After defendants in the trial court had filed their answer, the complaint was set for hearing to determine whether the prayer for issuance of a temporary restraining order and/or writ of preliminary injunction should be granted. On 9 October 1990, the trial court issued an order enjoining the defendants from executing a new contract of lease as well as from exercising acts of ownership and administration over the fishpond. On 11 October 1990, after petitioners had posted a bond in the amount of P50,000.00, the trial court issued a writ of preliminary injunction. The bond was later increased to P200,000.00 on motion made by Bishop Almario.

During the hearing scheduled on 27 November 1990, private respondent and the legally incorporated Cofradia Nuestra Señora Dela Correa, Inc. were allowed to intervene. The trial court was also presented for resolution the issue of which party had the right to harvest the fishes still remaining in the fishpond.

Finally, on 29 November 1990, the trial court issued an order directing defendants to desist from disturbing petitioners in the latter's operation, management and administration of the fishpond. Petitioners, however, were ordered not to "harvest" fish without first informing the trial court and/or the deputy sheriff of the date thereof.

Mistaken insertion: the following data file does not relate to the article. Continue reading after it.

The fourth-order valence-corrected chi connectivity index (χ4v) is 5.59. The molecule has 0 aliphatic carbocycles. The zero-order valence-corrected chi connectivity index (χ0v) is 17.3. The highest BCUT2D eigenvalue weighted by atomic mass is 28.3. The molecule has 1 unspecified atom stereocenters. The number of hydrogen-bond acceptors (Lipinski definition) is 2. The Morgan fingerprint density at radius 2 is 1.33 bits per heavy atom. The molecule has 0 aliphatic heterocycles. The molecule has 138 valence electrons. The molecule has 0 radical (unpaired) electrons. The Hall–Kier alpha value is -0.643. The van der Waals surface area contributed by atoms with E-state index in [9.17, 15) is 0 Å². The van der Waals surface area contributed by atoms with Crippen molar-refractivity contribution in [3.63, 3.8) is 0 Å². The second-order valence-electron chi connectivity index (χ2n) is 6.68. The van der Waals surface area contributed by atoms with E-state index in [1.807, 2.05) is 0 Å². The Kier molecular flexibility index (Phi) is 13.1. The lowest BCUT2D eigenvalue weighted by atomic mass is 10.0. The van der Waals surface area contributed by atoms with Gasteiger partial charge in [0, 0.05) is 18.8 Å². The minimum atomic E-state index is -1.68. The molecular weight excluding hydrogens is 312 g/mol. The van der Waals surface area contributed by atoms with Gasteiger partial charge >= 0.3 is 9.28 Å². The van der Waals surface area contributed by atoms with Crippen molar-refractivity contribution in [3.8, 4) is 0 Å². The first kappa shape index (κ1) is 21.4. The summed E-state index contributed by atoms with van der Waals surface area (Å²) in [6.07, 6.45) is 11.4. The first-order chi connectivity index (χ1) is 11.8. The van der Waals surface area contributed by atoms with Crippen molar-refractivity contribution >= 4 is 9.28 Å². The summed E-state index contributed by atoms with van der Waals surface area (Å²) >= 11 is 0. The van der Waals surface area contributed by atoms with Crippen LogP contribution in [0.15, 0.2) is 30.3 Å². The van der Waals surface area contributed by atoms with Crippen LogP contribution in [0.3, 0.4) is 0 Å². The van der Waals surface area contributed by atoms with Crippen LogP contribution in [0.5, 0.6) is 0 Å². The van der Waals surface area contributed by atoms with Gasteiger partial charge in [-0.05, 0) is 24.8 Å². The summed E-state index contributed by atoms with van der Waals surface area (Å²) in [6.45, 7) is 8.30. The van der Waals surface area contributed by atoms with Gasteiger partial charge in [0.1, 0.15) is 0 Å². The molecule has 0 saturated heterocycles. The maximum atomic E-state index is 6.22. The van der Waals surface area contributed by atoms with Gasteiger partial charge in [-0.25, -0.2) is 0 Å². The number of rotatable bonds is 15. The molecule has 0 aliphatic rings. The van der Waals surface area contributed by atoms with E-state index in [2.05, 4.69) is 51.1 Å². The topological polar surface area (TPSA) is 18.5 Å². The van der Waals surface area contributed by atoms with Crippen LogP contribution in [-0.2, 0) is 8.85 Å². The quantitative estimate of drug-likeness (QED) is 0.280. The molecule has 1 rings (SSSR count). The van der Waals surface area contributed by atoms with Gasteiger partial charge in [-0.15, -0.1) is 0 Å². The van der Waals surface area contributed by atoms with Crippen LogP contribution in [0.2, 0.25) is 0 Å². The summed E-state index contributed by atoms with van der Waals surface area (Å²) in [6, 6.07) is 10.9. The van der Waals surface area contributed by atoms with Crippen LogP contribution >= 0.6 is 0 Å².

On the evening of 29 November 1990, individual petitioners, accompanied by the deputy sheriff and some Philippine Constabulary personnel, forcibly entered the fishpond being leased by private respondent and took over its operation, management and administration.

Private respondent as well as Bishop Almario thereafter filed separate motions for reconsideration of the trial court's order dated 29 November 1990. Since the respective motions were not resolved, private respondent went to the Court of Appeals on a Petition for Certiorari and Prohibition with prayer for the issuance of a temporary restraining order or preliminary injunction. The temporary restraining order prayed for was granted in a resolution of respondent Court of Appeals dated 19 December 1990.

On 11 April 1991, respondent Court of Appeals rendered a decision setting aside the Orders of the trial court dated 11 October and 29 November 1990. Petitioners were ordered to desist from taking possession, management and administration of the fishpond until the question of ownership of the fishpond is finally adjudicated. The case was therefore remanded to the Regional Trial Court of Malolos, Bulacan for re-raffle and trial on the merits. Petitioners filed a motion for reconsideration, without success.